A call for justice in dealing with climate change


By Fr. Bud Grant

Right now, in Lima, 194 countries are drafting a compact on climate change to be signed in Paris next year. One proposal, supported by the U.S., is to make the agreement non-legally binding. Indeed, the Kyoto Protocol of 1997 ultimately foundered because the U.S. (then the world’s greatest polluter) refused to submit our sovereignty to internationally binding laws. Similarly, in Copenhagen in 2009, the U.S. and China (the two top polluters) circumvented the stumbling proceedings by acting bilaterally with no legally binding strings attached. The result, according to a negotiator representing 130 developing countries was “nothing short of climate change skepticism in action” (Guardian 12.18.09).

Fr. Grant

It is happening again. On Nov. 12 the presidents of the United States and China announced another bilateral agreement. The U.S. is to reduce CO2 emissions by at least 26 percent; China is to peak its emissions and get 20 percent of its energy from non-fossil fuels by 2030 (Tampa Bay Times, 11.19.14). This is non-binding and excludes discussion with those 130 developing countries. The New York Times calls this an “ambitious,” “landmark,” and a “signature achievement” (11.11.14). Others are “skeptical” and call it “self-delusion” and “demoralizing” (Investor’s Business Daily-IBD, 12.08.14). At heart is the fact that the world’s two greatest powers — and polluters — won’t be trapped by the international community into legally binding rules. But 130 of those countries are cash poor, politically precarious and particularly threatened by climate change: they want binding action.

Pope Francis seems to have all of this in his mind when announcing, recently, an upcoming encyclical on climate change to coincide with the Paris meeting. We don’t know what he will say, but we do know that he, along with his last two predecessors, has made a clear connection between climate change and its disproportionate effects on the poor, calling it “The moral imperative” (The Tablet 11.13.14). This has been the great scandal of climate change all along: those who suffer the most are not the ones causing it. Conversely, those who benefit the most in the short term pay the lowest costs in health, security, development and ecological destruction.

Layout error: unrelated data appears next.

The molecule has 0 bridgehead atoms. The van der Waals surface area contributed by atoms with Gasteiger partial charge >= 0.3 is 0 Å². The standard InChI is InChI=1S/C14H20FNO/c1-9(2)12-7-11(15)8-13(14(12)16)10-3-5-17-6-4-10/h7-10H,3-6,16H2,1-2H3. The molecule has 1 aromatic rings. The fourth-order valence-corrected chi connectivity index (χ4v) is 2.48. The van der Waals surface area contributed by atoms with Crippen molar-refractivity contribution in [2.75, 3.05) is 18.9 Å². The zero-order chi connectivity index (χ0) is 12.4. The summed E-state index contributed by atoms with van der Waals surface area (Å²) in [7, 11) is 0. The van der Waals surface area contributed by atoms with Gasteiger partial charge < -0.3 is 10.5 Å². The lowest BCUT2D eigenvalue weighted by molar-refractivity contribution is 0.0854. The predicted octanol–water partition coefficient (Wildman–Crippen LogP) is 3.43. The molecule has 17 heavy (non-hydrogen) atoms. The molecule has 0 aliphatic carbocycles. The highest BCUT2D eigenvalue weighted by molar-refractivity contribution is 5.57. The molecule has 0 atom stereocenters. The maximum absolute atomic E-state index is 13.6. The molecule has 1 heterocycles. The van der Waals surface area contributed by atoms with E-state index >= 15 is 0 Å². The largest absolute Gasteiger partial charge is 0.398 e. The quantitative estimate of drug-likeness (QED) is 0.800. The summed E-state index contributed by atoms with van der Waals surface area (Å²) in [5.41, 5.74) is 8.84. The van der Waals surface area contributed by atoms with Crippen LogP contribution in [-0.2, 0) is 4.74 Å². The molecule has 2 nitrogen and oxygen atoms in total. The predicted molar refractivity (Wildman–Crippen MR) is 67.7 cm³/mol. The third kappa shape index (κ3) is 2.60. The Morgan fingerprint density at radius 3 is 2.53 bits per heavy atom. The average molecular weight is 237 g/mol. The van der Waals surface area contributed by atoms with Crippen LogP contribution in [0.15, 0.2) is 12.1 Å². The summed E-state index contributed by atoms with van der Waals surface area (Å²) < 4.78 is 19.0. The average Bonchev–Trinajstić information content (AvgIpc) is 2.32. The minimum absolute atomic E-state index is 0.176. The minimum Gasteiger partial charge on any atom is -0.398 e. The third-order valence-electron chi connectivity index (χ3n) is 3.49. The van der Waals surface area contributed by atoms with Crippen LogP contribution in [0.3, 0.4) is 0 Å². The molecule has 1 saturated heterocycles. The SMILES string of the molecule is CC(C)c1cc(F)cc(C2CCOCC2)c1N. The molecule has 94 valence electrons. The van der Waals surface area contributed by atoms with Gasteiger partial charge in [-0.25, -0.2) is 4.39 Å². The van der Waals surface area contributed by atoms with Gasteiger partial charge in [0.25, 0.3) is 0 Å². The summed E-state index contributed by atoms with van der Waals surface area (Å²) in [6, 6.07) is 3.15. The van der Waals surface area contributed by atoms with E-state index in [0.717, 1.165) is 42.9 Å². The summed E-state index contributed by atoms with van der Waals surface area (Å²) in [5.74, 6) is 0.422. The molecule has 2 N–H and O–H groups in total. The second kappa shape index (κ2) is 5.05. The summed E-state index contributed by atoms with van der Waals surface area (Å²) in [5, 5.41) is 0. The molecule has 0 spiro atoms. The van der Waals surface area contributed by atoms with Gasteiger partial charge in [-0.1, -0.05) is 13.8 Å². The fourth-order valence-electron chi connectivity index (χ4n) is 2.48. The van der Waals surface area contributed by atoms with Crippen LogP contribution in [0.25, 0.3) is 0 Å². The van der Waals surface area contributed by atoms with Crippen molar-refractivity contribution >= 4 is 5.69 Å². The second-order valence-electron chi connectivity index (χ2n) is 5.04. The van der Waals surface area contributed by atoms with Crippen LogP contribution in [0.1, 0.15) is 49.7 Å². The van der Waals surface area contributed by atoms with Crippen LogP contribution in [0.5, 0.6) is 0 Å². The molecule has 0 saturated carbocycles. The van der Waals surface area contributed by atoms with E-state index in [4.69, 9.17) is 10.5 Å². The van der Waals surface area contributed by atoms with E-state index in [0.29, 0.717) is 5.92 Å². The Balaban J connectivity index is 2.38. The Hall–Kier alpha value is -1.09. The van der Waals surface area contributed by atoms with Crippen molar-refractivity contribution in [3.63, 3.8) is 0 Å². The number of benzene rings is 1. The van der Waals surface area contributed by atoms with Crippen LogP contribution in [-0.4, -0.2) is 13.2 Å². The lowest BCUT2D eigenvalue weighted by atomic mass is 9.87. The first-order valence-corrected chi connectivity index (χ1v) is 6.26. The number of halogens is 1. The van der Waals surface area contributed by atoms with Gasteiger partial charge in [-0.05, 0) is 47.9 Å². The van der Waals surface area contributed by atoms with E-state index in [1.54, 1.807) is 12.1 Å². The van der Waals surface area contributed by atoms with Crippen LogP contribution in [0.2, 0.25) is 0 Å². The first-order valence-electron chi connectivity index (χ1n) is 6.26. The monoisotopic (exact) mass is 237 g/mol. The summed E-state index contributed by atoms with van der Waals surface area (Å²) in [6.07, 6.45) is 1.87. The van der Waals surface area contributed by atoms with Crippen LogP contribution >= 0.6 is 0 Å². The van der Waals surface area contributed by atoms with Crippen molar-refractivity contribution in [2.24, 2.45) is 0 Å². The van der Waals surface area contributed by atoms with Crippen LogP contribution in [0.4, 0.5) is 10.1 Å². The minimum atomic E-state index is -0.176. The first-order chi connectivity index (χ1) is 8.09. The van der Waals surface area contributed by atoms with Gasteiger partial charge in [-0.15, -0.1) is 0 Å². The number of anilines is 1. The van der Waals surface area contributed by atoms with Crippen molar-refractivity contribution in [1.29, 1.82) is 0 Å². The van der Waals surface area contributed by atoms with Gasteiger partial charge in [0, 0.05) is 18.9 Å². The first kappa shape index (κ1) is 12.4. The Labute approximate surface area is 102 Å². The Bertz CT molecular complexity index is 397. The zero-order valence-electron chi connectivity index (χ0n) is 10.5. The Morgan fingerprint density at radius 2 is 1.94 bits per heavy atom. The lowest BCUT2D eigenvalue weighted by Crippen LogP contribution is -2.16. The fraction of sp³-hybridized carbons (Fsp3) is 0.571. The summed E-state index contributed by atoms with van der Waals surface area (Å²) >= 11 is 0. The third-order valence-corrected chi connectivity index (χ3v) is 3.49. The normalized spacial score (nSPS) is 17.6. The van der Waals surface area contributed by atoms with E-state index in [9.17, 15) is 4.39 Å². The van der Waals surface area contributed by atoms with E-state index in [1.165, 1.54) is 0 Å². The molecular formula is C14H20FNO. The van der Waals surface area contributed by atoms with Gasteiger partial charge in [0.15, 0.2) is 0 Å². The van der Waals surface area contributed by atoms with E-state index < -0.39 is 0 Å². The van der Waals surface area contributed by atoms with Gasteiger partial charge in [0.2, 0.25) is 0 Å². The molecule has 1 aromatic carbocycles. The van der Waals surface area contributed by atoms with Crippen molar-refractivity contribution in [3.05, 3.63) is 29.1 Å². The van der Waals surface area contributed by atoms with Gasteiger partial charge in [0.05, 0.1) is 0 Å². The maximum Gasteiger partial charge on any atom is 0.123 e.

This is an old story. Progress in dealing with climate change is so glacial (pun intended) that we have had to move the goal posts closer just to claim some success and in order make further successes plausible. We no longer debate ways to halt this beast of our own making but rather of ways to “adapt” to it and “mitigate” its impact, both of which are a lot easier for the rich than for the poor, more manageable for the perpetrators than the victims. Yet the debates still bog down in the fear of the powerful to submit to binding commitments. Why? Ideological issue of sovereignty aside, the issue is downright banal: who will pay?

The UN Climate Change spokeswoman, Christiana Figueres, along with the 192 countries that are not China and the U.S. and even those few relics who still call climate change a “green shakedown for money” all agree that it will cost trillions of dollars to “decarbonize the planet” (IBD). If treated only as an economic question and a political choice, enough will never be done. American politicians will use the bogeymen of “job loss” and higher energy prices to stop action. Alarmingly, the probable chair of the U.S. Senate Environment and Public Works Committee will be James Inhofe, not quite the last climate change denier on earth, since he is joined in Washington by other antediluvians John Cornyn, Ted Cruz, Mike Enzi, Ron Johnson, Mitch McConnell and David Vitter (Republic Report, 10.25.14).

This is why the Catholic position on climate change — so consistent and so prophetic for over 45 years — is needed. Our heritage of social teachings, grafted onto green ethics, provides the only persuasive argument for the rich choosing to suffer more so that others may suffer less. It is justice, but it is more; it is the incarnation.

(Father Bud Grant is a professor of theology at St. Ambrose University in Davenport.)

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